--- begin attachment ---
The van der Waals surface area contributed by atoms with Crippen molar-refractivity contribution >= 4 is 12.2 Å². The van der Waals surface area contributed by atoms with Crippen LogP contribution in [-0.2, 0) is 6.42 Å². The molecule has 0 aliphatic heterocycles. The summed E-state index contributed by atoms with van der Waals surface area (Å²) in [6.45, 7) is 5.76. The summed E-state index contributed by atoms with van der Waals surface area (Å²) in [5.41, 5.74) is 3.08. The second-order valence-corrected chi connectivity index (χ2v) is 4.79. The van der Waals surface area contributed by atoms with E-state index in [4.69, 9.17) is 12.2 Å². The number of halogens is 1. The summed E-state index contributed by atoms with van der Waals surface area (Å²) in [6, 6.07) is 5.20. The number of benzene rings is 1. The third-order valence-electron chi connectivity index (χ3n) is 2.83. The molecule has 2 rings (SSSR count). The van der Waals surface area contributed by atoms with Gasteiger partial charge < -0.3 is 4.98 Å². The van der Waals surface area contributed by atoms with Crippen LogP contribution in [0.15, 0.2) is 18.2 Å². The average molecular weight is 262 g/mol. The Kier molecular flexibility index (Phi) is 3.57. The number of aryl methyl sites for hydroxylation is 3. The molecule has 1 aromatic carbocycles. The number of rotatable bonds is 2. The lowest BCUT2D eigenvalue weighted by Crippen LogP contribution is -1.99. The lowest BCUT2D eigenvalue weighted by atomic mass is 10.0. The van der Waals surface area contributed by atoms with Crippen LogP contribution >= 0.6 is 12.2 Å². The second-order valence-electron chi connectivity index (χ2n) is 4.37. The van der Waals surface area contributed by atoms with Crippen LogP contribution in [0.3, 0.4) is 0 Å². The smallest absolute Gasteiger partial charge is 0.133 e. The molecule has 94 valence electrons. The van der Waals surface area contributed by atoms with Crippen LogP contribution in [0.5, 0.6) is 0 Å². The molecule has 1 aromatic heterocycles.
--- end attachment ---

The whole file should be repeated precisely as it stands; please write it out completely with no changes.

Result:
The van der Waals surface area contributed by atoms with Crippen molar-refractivity contribution >= 4 is 12.2 Å². The van der Waals surface area contributed by atoms with Crippen LogP contribution in [-0.2, 0) is 6.42 Å². The molecule has 0 aliphatic heterocycles. The summed E-state index contributed by atoms with van der Waals surface area (Å²) in [6.45, 7) is 5.76. The summed E-state index contributed by atoms with van der Waals surface area (Å²) in [5.41, 5.74) is 3.08. The second-order valence-corrected chi connectivity index (χ2v) is 4.79. The van der Waals surface area contributed by atoms with E-state index in [4.69, 9.17) is 12.2 Å². The number of halogens is 1. The summed E-state index contributed by atoms with van der Waals surface area (Å²) in [6, 6.07) is 5.20. The number of benzene rings is 1. The third-order valence-electron chi connectivity index (χ3n) is 2.83. The molecule has 2 rings (SSSR count). The van der Waals surface area contributed by atoms with Gasteiger partial charge < -0.3 is 4.98 Å². The van der Waals surface area contributed by atoms with Crippen LogP contribution in [0.15, 0.2) is 18.2 Å². The average molecular weight is 262 g/mol. The Kier molecular flexibility index (Phi) is 3.57. The number of aryl methyl sites for hydroxylation is 3. The molecule has 1 aromatic carbocycles. The number of rotatable bonds is 2. The lowest BCUT2D eigenvalue weighted by Crippen LogP contribution is -1.99. The lowest BCUT2D eigenvalue weighted by atomic mass is 10.0. The van der Waals surface area contributed by atoms with Crippen LogP contribution >= 0.6 is 12.2 Å². The second-order valence-electron chi connectivity index (χ2n) is 4.37. The van der Waals surface area contributed by atoms with Crippen LogP contribution in [0.3, 0.4) is 0 Å². The smallest absolute Gasteiger partial charge is 0.133 e. The molecule has 94 valence electrons. The van der Waals surface area contributed by atoms with Crippen LogP contribution in [0.5, 0.6) is 0 Å². The molecule has 1 aromatic heterocycles.